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Is there really even a difference between 192 and 320kbs?

post #1 of 20
Thread Starter 

I would always have 320kbs since I don't think there's a difference between lossless and lossy as some people do, and so I converted some of my albums from FLAC to mp3 and noticed no difference. Then I found out that I actually had the mp3s at around 192kbs rather than the maximum of 320kbs and was surprised. I tried it with other songs and came to the same conclusion. I use my MDR-1R headphones so there aren't the best but their certainly very decent.


Edited by KElyas - 6/16/13 at 8:17am
post #2 of 20

There is a difference, but it depends on a few factors:

 

1) How good is your equipment

2) How perceptive is your hearing

3) What kind of music are you listening to, and how was it produced/recorded/mastered 

 

I don't have "the best" equipment, and I don't always try to over-analyze the music, so for me 192-320 does fine. However, when places give me the chance to download in Lossless for no additional cost I do, because having an unmolested file sits well in my mind. Back to the compressed files, if you were to ask me to tell the difference between 192 to 320 with my equipment, I probably couldn't tell you. 


Edited by Origin89 - 6/16/13 at 10:38am
post #3 of 20
I have very good equipment, and what I've found is that music either artifacts from having too low a bit rate or it doesn't. It isn't subtle at all. It's a digital splat, or it encodes properly. Below 192, many codecs filter off high frequencies, but from 192 up, it is pretty much up to the edge of human hearing.

Some music artifacts more than others. I tested a bunch of different types of music, and 192 AAC was fine for 99% of it. There was one track that artifacted slightly at 192, so I chose AAC 256 VBR as my standard for ripping. Always use VBR on bitrates below 320, it can only help and it will never hurt.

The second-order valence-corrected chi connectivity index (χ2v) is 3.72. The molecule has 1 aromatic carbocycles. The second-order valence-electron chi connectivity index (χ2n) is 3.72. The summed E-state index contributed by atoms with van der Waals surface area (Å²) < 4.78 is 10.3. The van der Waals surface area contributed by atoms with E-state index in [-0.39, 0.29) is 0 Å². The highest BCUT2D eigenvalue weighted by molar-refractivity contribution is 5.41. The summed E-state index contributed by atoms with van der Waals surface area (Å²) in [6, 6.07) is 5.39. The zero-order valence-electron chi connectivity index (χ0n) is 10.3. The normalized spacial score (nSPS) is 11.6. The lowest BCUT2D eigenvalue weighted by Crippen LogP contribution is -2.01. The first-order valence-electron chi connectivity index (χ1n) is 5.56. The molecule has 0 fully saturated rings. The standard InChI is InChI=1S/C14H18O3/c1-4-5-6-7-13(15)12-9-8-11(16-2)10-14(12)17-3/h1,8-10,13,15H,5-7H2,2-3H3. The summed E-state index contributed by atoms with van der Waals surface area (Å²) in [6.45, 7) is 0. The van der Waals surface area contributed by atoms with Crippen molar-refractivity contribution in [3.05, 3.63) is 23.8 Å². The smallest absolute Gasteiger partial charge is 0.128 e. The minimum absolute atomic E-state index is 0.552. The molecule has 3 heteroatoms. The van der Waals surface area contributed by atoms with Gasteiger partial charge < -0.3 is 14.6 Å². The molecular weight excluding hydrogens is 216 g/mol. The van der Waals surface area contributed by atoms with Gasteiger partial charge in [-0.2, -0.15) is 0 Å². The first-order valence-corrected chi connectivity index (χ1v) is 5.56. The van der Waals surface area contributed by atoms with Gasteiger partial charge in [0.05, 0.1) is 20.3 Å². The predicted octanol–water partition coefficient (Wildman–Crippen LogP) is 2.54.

If you can't hear artifacting, there is probably no reason to worry about it.
post #4 of 20
Thread Starter 

great, thanks for the replies people.I think I'll use 256 VBR or 192kbs from now on where possible since I can I can't fit all my music on my mp3 player.

post #5 of 20
Quote:
Originally Posted by KElyas View Post

great, thanks for the replies people.I think I'll use 256 VBR or 192kbs from now on where possible since I can I can't fit all my music on my mp3 player.

That's not a bad call, but realize that your computer and local storage options are enormous.  Let's say you had 1+ TB storage handy.  Then you could have FLAC, 320 Kbps, or equivalent "master" copies and make 192 Kbps copies for your digital media.  Then maybe 5-10 years from now you'll still have the higher quality stuff and probably the space in your mobile device to store it all.

post #6 of 20

Before i destroyed my previous phone i used to have multiple micro SD's with 320Kbps music on, you could consider doing the same and just switch between them.

 

Just remember to label the boxes or you get easily confused when they look the same.

post #7 of 20

There is no longer any reason to store anything at less than lossless. Whether it's better or not is up to debate, but storage is so cheap now, everything should be stored at FLAC or ALAC. Nothing should be stored at lossy. Why bother? Storage is too cheap now.

 

Why are people still wasting their time storing lossy files and trying to establish that they are just us good when storage is so cheap that it's no longer necessary to store lossy files in the first place or debate their quality?

 

The only reason to store lossy files is if that's the only copy you have, and in that case, it's perfectly reasonable. However, storage is so cheap, everyone should have already moved to lossless files, unless they only have access to lossy files.

 

Plenty of people can hear the difference in lossless files. Lossy files are still a necessity for those who don't have anything better, but certainly no longer necessary by modern storage.